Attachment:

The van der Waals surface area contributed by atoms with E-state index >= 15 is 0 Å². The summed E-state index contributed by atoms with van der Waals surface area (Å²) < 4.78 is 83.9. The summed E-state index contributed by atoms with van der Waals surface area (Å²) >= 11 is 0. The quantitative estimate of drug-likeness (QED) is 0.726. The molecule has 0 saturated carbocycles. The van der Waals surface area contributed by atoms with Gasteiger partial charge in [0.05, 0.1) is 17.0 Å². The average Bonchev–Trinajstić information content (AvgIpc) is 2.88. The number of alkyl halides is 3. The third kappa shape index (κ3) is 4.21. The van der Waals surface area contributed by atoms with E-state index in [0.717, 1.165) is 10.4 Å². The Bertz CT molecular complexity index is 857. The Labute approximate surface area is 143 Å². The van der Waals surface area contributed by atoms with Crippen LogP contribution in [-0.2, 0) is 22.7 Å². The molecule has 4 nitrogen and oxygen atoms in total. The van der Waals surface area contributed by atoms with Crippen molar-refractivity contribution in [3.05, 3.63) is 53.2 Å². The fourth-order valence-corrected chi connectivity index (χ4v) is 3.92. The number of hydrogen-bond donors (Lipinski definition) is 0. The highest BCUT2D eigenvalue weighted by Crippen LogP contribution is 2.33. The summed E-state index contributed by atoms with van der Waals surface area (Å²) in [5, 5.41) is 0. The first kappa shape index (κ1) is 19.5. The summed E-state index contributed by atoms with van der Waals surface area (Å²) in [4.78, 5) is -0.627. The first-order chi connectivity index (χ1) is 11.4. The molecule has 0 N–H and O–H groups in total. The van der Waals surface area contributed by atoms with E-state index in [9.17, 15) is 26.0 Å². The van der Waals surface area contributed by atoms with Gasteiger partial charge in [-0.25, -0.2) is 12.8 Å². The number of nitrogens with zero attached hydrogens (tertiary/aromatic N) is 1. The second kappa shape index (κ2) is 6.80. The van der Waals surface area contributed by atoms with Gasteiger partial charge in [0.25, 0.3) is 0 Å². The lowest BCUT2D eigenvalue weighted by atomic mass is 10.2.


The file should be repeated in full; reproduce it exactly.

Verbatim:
The van der Waals surface area contributed by atoms with E-state index >= 15 is 0 Å². The summed E-state index contributed by atoms with van der Waals surface area (Å²) < 4.78 is 83.9. The summed E-state index contributed by atoms with van der Waals surface area (Å²) >= 11 is 0. The quantitative estimate of drug-likeness (QED) is 0.726. The molecule has 0 saturated carbocycles. The van der Waals surface area contributed by atoms with Gasteiger partial charge in [0.05, 0.1) is 17.0 Å². The average Bonchev–Trinajstić information content (AvgIpc) is 2.88. The number of alkyl halides is 3. The third kappa shape index (κ3) is 4.21. The van der Waals surface area contributed by atoms with E-state index in [0.717, 1.165) is 10.4 Å². The Bertz CT molecular complexity index is 857. The Labute approximate surface area is 143 Å². The van der Waals surface area contributed by atoms with Crippen LogP contribution in [-0.2, 0) is 22.7 Å². The molecule has 4 nitrogen and oxygen atoms in total. The van der Waals surface area contributed by atoms with Crippen molar-refractivity contribution in [3.05, 3.63) is 53.2 Å². The fourth-order valence-corrected chi connectivity index (χ4v) is 3.92. The number of hydrogen-bond donors (Lipinski definition) is 0. The highest BCUT2D eigenvalue weighted by Crippen LogP contribution is 2.33. The summed E-state index contributed by atoms with van der Waals surface area (Å²) in [5, 5.41) is 0. The first kappa shape index (κ1) is 19.5. The summed E-state index contributed by atoms with van der Waals surface area (Å²) in [4.78, 5) is -0.627. The first-order chi connectivity index (χ1) is 11.4. The molecule has 0 N–H and O–H groups in total. The van der Waals surface area contributed by atoms with E-state index in [9.17, 15) is 26.0 Å². The van der Waals surface area contributed by atoms with Gasteiger partial charge in [-0.25, -0.2) is 12.8 Å². The number of nitrogens with zero attached hydrogens (tertiary/aromatic N) is 1. The second kappa shape index (κ2) is 6.80. The van der Waals surface area contributed by atoms with Gasteiger partial charge in [0.25, 0.3) is 0 Å². The lowest BCUT2D eigenvalue weighted by atomic mass is 10.2.